In its landmark 5-4 decision in the case of Citizens United v. Federal Election Commission, the U.S. Supreme Court tossed out years of campaign finance law by ruling that corporations and labor unions have the same First Amendment freedom of speech rights as individuals in using their funds to support or oppose candidates for election. In his dissenting opinion, Justice John Paul Stevens raised an interesting, if somewhat sarcastic question: does this mean corporations can vote now?
"Under the majority's view, I suppose it may be a First Amendment problem that corporations are not permitted to vote, given that voting is, among other things, a form of speech," wrote Justice Stevens.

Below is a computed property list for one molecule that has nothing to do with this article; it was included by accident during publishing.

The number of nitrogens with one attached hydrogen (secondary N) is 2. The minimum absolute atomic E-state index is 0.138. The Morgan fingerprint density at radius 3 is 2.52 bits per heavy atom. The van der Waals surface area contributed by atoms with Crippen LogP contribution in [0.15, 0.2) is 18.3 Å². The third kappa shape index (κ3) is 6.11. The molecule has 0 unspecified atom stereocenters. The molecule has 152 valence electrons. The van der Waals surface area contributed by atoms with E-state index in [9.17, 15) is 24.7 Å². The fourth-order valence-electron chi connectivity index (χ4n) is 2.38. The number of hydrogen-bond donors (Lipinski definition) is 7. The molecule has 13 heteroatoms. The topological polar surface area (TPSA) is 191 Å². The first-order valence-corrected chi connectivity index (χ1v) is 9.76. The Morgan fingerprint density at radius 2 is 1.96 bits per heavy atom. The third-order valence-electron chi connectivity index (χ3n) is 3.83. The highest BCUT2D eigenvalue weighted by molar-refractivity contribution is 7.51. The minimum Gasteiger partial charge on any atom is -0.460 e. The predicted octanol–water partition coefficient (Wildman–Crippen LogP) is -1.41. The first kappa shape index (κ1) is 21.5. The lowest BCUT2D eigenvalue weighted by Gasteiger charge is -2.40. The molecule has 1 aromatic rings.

"Suppose that General Motors Corp., troubled that a candidate for Congress from Michigan was too favorable to the United Auto Workers, decided to do everything in its corporate power to defeat that candidate. So, aside from spending huge sums of its own money (none of it federal bailout money) to influence the outcome, it went to the office of the voting registrar in downtown Detroit. It sought to sign up, affirming that it was a citizen and resident of Michigan. Denied registration, it sued, claiming that, under the Fourteenth Amendment of the U.S. Constitution, it was a "person," and, as a "citizen," it was entitled to equal protection under the election laws. Would the Supreme Court buy that?
It should be noted that the Supreme Court, in its ruling, did uphold provisions of current campaign finance laws requiring any corporation that spends more than $10,000 in a year to produce or air the kind of election ad covered by federal restrictions to disclose the names and addresses of anyone who contributed $1,000 or more to the ad's preparation or distribution.